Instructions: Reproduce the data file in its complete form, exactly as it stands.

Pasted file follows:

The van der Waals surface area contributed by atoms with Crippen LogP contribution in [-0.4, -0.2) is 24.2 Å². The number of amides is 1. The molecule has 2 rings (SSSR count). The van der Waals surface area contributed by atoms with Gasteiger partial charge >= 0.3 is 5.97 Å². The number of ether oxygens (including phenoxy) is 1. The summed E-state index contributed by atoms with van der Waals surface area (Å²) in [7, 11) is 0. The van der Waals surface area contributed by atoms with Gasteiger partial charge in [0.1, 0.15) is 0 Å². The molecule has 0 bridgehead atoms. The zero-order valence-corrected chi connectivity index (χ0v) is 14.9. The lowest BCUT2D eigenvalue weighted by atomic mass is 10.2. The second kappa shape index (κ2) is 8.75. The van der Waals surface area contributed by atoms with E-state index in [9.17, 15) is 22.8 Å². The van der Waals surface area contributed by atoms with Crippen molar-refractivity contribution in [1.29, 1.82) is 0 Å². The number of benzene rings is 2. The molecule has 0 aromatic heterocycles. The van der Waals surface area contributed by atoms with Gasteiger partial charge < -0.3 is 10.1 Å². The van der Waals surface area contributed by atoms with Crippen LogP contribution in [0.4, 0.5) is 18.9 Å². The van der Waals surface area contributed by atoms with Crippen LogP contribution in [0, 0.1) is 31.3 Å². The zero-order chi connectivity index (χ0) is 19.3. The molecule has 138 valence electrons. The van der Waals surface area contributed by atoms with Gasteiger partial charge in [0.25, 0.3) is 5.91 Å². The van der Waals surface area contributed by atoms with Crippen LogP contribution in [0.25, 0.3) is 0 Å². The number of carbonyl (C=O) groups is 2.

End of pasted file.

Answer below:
The van der Waals surface area contributed by atoms with Crippen LogP contribution in [-0.4, -0.2) is 24.2 Å². The number of amides is 1. The molecule has 2 rings (SSSR count). The van der Waals surface area contributed by atoms with Gasteiger partial charge >= 0.3 is 5.97 Å². The number of ether oxygens (including phenoxy) is 1. The summed E-state index contributed by atoms with van der Waals surface area (Å²) in [7, 11) is 0. The van der Waals surface area contributed by atoms with Gasteiger partial charge in [0.1, 0.15) is 0 Å². The molecule has 0 bridgehead atoms. The zero-order valence-corrected chi connectivity index (χ0v) is 14.9. The lowest BCUT2D eigenvalue weighted by atomic mass is 10.2. The second kappa shape index (κ2) is 8.75. The van der Waals surface area contributed by atoms with E-state index in [9.17, 15) is 22.8 Å². The van der Waals surface area contributed by atoms with Crippen molar-refractivity contribution in [1.29, 1.82) is 0 Å². The number of benzene rings is 2. The molecule has 0 aromatic heterocycles. The van der Waals surface area contributed by atoms with Gasteiger partial charge < -0.3 is 10.1 Å². The van der Waals surface area contributed by atoms with Crippen LogP contribution in [0.4, 0.5) is 18.9 Å². The van der Waals surface area contributed by atoms with Crippen LogP contribution in [0, 0.1) is 31.3 Å². The zero-order chi connectivity index (χ0) is 19.3. The molecule has 138 valence electrons. The van der Waals surface area contributed by atoms with Gasteiger partial charge in [0.25, 0.3) is 5.91 Å². The van der Waals surface area contributed by atoms with Crippen LogP contribution in [0.25, 0.3) is 0 Å². The number of carbonyl (C=O) groups is 2.